compositions that preserved the famous "patriarchal style".
In the opinion of many ex-perts, this style represents the genuine tradition of Byzantine music. Well aware of thisauthority of the patriarchal protopsaltes and their style, Stephanos emphasized in all hispublications, including
that the melodies were written "as they arechanted in the Great Church of Christ," i.e., in the Ecumenical Patriarchate.
The second reason why
was chosen as the melodic model for this book is because it is held in high regard throughout Greece
and is the most beloved book of its kind on the Holy Mountain today. The love of the Athonite monks for this book is clearly evident in that the latest of its numerous reprints was done by the fathersof Gregoriou Monastery, who also went to the trouble of redoing the typesetting.
has the blessings of two great centers of traditional Byzantine chant: theEcumenical Patriarchate and the Holy Mountain, for it is a combined work of three ofthe most prestigious patriarchal chanters of the 18
centuries that also bears theseal of approval of the Holy Mountain.We managed to imitate
by carefully adhering to the following twoguidelines: When melodic phrases in English contained the same syllabic pattern found
"As early as the 1850s, intense objections were heard lamenting the loss of the genuine style ofchanting. This loss coincided with the almost complete disappearance of knowledge of the oldnotation... Apparently, the New Method with its ease of learning distanced students from theirteachers too soon, and as a result the former failed to assimilate completely the aspects of Byz-antine chant that cannot be conveyed in writing." —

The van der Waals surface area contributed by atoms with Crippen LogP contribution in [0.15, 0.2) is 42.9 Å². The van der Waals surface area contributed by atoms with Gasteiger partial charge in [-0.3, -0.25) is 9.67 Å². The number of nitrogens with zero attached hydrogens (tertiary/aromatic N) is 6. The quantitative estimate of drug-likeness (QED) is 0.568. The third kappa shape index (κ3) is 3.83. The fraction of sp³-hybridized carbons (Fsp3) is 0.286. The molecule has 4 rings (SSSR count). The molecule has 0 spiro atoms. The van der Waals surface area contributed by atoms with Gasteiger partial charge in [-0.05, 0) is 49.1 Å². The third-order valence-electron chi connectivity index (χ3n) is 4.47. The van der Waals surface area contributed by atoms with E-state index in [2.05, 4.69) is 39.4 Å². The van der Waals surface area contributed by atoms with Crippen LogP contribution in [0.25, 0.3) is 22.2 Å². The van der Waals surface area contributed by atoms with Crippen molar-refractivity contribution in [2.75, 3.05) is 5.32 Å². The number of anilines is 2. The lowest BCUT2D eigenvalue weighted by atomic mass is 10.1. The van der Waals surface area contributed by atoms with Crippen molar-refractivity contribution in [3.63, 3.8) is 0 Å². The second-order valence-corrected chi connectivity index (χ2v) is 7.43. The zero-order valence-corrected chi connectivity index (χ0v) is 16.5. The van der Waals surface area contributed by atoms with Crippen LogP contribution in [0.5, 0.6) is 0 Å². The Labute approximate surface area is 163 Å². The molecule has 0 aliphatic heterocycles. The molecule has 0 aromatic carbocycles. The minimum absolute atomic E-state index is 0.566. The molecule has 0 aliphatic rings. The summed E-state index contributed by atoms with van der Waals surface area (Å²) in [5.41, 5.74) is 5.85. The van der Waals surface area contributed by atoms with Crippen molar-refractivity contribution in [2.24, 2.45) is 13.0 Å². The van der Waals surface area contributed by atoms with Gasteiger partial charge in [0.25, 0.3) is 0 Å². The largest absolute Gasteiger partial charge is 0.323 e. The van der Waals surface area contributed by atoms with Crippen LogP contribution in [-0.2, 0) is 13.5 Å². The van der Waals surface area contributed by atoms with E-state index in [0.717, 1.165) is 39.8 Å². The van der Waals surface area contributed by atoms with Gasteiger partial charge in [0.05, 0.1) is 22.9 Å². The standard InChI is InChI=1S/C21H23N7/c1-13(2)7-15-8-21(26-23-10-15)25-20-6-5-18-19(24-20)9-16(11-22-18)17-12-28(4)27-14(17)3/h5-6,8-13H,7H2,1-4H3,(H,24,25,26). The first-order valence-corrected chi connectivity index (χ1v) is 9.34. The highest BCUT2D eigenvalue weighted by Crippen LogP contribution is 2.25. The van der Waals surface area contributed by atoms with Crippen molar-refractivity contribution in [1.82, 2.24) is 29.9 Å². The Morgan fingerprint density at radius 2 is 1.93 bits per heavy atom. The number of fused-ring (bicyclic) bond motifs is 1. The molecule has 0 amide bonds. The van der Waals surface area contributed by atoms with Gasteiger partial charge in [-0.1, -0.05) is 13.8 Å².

, p. 47.
This claim was disputed in 1934 by Angelos Boudouris (the Archon First Domestikos of theGreat Church of Christ from 1924-1925) who wrote that Ioannis Neochorites (the Archon Pro-topsaltis when
was published) did not use
ofPetros Peloponnesios. Although Boudouris had not been born yet when
waspublished, he based his statement on the witness of other chanters of the Ecumenical Patriar-chate whom he met in the 1890's who had been there at the time of its publication. Furthermore,Boudouris accused Stephanos the Lampadarios of inventing the melodies in
onhis own rather than recording melodies chanted by Konstantinos Byzantios. It is unlikely thatthis accusation is correct. Stephanos would not have dared to write in 1857 in his prologue thatKonstantinos dictated the melodies to him if this were not true, since Konstantinos was still liv-ing at that time. Whatever the case may be, these issues do not have serious ramifications for us,since both
of Petros have nearly identical melodic formulaeand contours.
According to George Hatzitheodorou, when
was first published it "acquired agreat reputation, and to this day... it continues to be one of the most basic publications of ourmusic that is in constant use." —
pp. 45-46. Another factor that contributed to its popularityis its comprehensive inclusion of almost every doxasticon and idiomelon for the entire year.